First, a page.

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Impressions: Yo-kai Watch Manga Vol. 1 and 2

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A Spooky Adventure

Ever since the first game released in Japan back in 2013 for the Nintendo 3DS, the Yo-kai Watch franchise has captivated the entire Japanese population. While the manga was published a few months before the game officially released but it fair to say that it was the game that pushed the franchise’s popularity, to the point that the series is being called the next Pokemon.

Being a fan of the series after the playing the Japanese version of the first two games, I figured I should give the manga a try. I didn’t expect too much of it however, considering that the series is aimed for young kids but that doesn’t mean that it can’t be enjoyed by adults either.

Yo-kai Watch follows the story of Nate Adams, an ordinary elementary school student who meets Whisper, a Yo-kai who later becomes his butler. After meeting Whisper, he is given the Yo-kai Watch, allowing him to see and expose wandering Yo-kai, as well as summoning them. 

Throughout the series, they encounter many Yo-kai, starting off with the iconic Jibanyan, who is pretty much the “Pikachu” of the series. While it is to be expected, I really disliked that he’s the only one shown in action most part, while the other Yo-kai he captured only gets minor parts. Granted, this is only the beginning of the series so things can change.

Yo-kai Watch isn’t meant to be taken seriously, especially since it’s an episodic series meant for a younger audience. Every chapter, minus one, follows the same story pattern which includes Nate introducing himself, locating a Yo-kai, summoning Jibanyan to fight the Yo-kai, a comedic fight, and then Nate befriending the Yo-kai, which turns the Yo-kai into a medal, allowing Nate to summon the Yo-kai via his Yo-kai Watch later on.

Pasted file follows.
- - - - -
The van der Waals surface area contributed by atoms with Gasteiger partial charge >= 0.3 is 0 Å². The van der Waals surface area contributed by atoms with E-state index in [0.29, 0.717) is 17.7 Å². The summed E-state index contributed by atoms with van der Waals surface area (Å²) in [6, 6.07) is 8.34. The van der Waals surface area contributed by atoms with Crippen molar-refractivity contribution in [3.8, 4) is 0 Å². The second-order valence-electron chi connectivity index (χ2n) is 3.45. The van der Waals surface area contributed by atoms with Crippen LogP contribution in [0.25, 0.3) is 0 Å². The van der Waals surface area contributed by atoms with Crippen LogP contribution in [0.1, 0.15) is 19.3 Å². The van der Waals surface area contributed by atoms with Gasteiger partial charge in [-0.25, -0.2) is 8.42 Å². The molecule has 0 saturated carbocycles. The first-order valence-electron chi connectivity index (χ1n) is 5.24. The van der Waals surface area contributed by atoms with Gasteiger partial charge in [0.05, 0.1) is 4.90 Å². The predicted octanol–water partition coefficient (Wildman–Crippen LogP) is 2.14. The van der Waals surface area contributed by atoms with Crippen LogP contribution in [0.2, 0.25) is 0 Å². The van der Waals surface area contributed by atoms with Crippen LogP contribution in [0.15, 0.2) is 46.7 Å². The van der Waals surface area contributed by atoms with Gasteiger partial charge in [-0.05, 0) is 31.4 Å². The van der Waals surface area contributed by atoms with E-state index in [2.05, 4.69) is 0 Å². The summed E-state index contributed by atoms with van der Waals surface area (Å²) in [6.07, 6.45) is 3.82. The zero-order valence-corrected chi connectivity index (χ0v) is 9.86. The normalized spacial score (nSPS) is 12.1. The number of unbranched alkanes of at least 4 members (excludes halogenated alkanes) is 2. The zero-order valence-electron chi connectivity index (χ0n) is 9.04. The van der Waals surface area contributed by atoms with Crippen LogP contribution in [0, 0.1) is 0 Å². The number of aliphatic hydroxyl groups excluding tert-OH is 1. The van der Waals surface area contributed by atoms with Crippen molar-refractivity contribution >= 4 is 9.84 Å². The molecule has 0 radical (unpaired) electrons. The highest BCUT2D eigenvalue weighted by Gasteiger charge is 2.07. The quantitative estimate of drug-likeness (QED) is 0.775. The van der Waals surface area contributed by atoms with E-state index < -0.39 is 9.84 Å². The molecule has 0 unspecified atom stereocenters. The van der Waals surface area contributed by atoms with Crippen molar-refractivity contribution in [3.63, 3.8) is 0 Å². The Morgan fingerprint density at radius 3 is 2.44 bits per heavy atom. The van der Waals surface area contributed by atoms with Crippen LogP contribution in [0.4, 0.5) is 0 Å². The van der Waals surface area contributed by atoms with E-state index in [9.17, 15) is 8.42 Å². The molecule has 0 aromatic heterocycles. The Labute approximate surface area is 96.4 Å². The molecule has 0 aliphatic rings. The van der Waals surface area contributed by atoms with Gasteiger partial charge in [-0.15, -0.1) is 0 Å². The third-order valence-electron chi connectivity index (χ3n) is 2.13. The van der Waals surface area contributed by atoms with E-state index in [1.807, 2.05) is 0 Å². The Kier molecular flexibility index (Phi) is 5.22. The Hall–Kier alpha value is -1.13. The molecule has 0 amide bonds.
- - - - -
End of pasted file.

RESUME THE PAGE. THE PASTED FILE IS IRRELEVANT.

While it essentially follows the same pattern, the overall details, such as secondary characters involved, the Yo-kai’s abilities, and how Nate takes advantage of their ability is what makes each chapter better than the other. Even in children’s manga, the setting is definitely important after all, especially if it helps the character develop a bit.

An example would be when he encounters Wazzat, the memory eater Yo-kai. This chapter taking place in school, he takes advantage of Wazzat to make his teacher forget about the exam and pranking the school’s bully. In the end, it backfires and Nate was sent to the principal’s office, making him realize that he shouldn’t use the Yo-kai to take the easy way out.

Already expecting Yo-kai Watch to be a kid’s series, I thought it was really entertaining, wishing that it actually released during my childhood. I felt like it made a connection with the inner kid within me, with its characters and its comedy almost similar to series for an older audience.  I can definitely recommend Yo-kai Watch if you’re looking for a light series to read and want to be entertained while at it. 


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Christian Chiok
Christian ChiokContributor   gamer profile

Christian has been a gamer since his early childhood. He's a big fan of the King of Fighters and the Metal Slug series. Additionally, Christian enjoys cooking, listening to music, watching anime ... more + disclosures


 



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